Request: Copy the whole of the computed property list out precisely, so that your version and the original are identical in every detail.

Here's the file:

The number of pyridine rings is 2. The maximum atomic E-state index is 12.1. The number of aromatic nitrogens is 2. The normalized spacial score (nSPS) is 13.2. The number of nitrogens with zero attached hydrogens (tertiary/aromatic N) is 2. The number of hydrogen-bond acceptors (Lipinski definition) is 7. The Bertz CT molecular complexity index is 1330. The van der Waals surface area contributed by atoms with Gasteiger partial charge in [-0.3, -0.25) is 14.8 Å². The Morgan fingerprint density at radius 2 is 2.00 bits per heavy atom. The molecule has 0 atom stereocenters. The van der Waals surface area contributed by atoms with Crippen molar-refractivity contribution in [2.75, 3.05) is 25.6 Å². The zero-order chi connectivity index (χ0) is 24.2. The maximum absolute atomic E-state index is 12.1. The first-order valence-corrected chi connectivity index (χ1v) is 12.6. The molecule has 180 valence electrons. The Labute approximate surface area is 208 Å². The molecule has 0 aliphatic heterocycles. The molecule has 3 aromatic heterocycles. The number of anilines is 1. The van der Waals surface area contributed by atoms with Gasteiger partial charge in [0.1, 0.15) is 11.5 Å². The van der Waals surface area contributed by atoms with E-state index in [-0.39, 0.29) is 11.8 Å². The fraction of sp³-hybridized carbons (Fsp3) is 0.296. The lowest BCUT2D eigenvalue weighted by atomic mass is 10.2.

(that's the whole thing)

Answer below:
The number of pyridine rings is 2. The maximum atomic E-state index is 12.1. The number of aromatic nitrogens is 2. The normalized spacial score (nSPS) is 13.2. The number of nitrogens with zero attached hydrogens (tertiary/aromatic N) is 2. The number of hydrogen-bond acceptors (Lipinski definition) is 7. The Bertz CT molecular complexity index is 1330. The van der Waals surface area contributed by atoms with Gasteiger partial charge in [-0.3, -0.25) is 14.8 Å². The Morgan fingerprint density at radius 2 is 2.00 bits per heavy atom. The molecule has 0 atom stereocenters. The van der Waals surface area contributed by atoms with Crippen molar-refractivity contribution in [2.75, 3.05) is 25.6 Å². The zero-order chi connectivity index (χ0) is 24.2. The maximum absolute atomic E-state index is 12.1. The first-order valence-corrected chi connectivity index (χ1v) is 12.6. The molecule has 180 valence electrons. The Labute approximate surface area is 208 Å². The molecule has 0 aliphatic heterocycles. The molecule has 3 aromatic heterocycles. The number of anilines is 1. The van der Waals surface area contributed by atoms with Gasteiger partial charge in [0.1, 0.15) is 11.5 Å². The van der Waals surface area contributed by atoms with E-state index in [-0.39, 0.29) is 11.8 Å². The fraction of sp³-hybridized carbons (Fsp3) is 0.296. The lowest BCUT2D eigenvalue weighted by atomic mass is 10.2.